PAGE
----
This afternoon I watched an independent film titled Anesthesia. It featured one of my favorite actors, Sam Waterson. If you wish to see it, you can on Hulu right now. The movie has a rather interesting arch and it seems that no two people get the same message out of it. As I watched it, I was struck by one message that rang out loud and clear to me during this start of Lent: we all look for ways to avoid pain and suffering. In other words, we look for cheap grace.
Many of the characters turned to alcohol, sex, self-harm, and drugs to avoid the pain and suffering in their lives. They found themselves self-medicating to avoid facing the reality around them and further to avoid having to change their lives. It is always easier, at least in our minds, to avoid changing than it is to face our past, present or future with the resolve necessary to improve.
Lent calls us to take a hard look at our lives and to fix those things wrong within us. As I say over and over again, it is not just about fish on Friday’s. It is about real soul searching and real change. We are called to set aside our vices and replace them with virtues. It is about helping those around us and helping to change society.
I understand all too well the mess the world is in. I see it everyday in the faces of the sick and dying as well as the students and young people I meet at school. We all fear for the future and at times are paralyzed by the sheer magnitude of the mess before us. Yet, we cannot sit by and do nothing.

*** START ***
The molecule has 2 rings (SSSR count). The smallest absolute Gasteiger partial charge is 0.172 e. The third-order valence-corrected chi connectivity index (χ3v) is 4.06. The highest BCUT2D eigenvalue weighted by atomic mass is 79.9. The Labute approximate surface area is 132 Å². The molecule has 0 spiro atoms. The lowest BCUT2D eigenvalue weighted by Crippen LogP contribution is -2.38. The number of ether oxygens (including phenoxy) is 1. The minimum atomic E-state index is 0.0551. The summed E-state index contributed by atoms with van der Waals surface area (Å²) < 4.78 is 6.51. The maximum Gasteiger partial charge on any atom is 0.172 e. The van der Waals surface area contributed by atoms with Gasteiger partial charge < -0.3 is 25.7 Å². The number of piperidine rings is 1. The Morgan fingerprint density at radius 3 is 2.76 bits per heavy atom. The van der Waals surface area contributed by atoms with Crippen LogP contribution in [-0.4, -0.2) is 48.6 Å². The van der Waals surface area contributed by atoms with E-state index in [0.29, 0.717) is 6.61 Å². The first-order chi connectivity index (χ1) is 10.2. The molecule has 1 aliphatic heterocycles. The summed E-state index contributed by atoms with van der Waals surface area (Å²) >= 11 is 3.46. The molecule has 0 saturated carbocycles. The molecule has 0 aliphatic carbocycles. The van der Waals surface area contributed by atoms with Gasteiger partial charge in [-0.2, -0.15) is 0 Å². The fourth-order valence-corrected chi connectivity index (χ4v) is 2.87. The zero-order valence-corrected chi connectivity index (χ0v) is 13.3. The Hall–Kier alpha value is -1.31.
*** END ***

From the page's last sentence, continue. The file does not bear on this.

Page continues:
The Rev. Dietrich Bonhoeffer in his book The Cost of Discipleship said, “Cheap grace is the grace we bestow on ourselves. Cheap grace is the preaching of forgiveness without requiring repentance, baptism without church discipline, Communion without confession…. Cheap grace is grace without discipleship, grace without the cross, grace without Jesus Christ, living and incarnate.” Bonhoeffer wrote this words in 1937 in Germany at the start of the atrocities of World War II.
Far too often we as Christians look for the route of “cheap grace” not just during Lent, but throughout our Christian lives. This Lent I challenge you to avoid “cheap grace” and focus on real change. Real repentance requires not just a hard look in the mirror but also a decision to make a complete turn from our sins and vices.
Join me on this path toward repentance and away from denial of who we are. Come and experience real grace this Lent!